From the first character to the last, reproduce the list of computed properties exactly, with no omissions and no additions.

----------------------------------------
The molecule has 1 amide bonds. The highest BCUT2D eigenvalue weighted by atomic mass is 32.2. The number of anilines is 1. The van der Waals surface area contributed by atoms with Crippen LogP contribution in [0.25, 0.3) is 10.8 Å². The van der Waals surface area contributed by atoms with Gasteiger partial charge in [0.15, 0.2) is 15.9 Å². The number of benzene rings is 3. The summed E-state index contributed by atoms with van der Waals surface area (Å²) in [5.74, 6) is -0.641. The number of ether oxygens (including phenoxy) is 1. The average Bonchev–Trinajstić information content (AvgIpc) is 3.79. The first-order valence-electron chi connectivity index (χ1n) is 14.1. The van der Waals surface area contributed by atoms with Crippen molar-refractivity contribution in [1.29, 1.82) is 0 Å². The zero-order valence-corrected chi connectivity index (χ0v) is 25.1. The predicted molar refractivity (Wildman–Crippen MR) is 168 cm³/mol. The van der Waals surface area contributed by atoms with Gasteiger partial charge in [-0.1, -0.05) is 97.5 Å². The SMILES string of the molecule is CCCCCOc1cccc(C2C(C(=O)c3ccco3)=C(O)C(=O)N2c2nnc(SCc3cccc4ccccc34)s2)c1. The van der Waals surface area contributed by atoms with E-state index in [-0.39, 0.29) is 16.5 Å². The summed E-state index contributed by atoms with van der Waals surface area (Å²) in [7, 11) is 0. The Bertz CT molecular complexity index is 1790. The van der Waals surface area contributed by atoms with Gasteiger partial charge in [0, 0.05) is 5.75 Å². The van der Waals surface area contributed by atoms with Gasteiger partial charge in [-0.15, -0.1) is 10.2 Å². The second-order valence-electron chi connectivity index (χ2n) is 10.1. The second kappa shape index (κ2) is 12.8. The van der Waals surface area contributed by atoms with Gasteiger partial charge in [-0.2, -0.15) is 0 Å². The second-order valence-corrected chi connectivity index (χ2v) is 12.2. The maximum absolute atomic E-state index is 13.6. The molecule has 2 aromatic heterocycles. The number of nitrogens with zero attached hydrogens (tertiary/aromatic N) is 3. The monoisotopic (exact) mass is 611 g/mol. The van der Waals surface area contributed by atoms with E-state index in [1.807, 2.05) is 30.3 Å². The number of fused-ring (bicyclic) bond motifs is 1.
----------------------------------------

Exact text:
The molecule has 1 amide bonds. The highest BCUT2D eigenvalue weighted by atomic mass is 32.2. The number of anilines is 1. The van der Waals surface area contributed by atoms with Crippen LogP contribution in [0.25, 0.3) is 10.8 Å². The van der Waals surface area contributed by atoms with Gasteiger partial charge in [0.15, 0.2) is 15.9 Å². The number of benzene rings is 3. The summed E-state index contributed by atoms with van der Waals surface area (Å²) in [5.74, 6) is -0.641. The number of ether oxygens (including phenoxy) is 1. The average Bonchev–Trinajstić information content (AvgIpc) is 3.79. The first-order valence-electron chi connectivity index (χ1n) is 14.1. The van der Waals surface area contributed by atoms with Crippen molar-refractivity contribution in [1.29, 1.82) is 0 Å². The zero-order valence-corrected chi connectivity index (χ0v) is 25.1. The predicted molar refractivity (Wildman–Crippen MR) is 168 cm³/mol. The van der Waals surface area contributed by atoms with Gasteiger partial charge in [-0.1, -0.05) is 97.5 Å². The SMILES string of the molecule is CCCCCOc1cccc(C2C(C(=O)c3ccco3)=C(O)C(=O)N2c2nnc(SCc3cccc4ccccc34)s2)c1. The van der Waals surface area contributed by atoms with E-state index in [-0.39, 0.29) is 16.5 Å². The summed E-state index contributed by atoms with van der Waals surface area (Å²) in [7, 11) is 0. The Bertz CT molecular complexity index is 1790. The van der Waals surface area contributed by atoms with Gasteiger partial charge in [0, 0.05) is 5.75 Å². The van der Waals surface area contributed by atoms with Gasteiger partial charge in [-0.15, -0.1) is 10.2 Å². The second-order valence-electron chi connectivity index (χ2n) is 10.1. The second kappa shape index (κ2) is 12.8. The van der Waals surface area contributed by atoms with Gasteiger partial charge in [-0.2, -0.15) is 0 Å². The second-order valence-corrected chi connectivity index (χ2v) is 12.2. The maximum absolute atomic E-state index is 13.6. The molecule has 2 aromatic heterocycles. The number of nitrogens with zero attached hydrogens (tertiary/aromatic N) is 3. The monoisotopic (exact) mass is 611 g/mol. The van der Waals surface area contributed by atoms with E-state index in [1.807, 2.05) is 30.3 Å². The number of fused-ring (bicyclic) bond motifs is 1.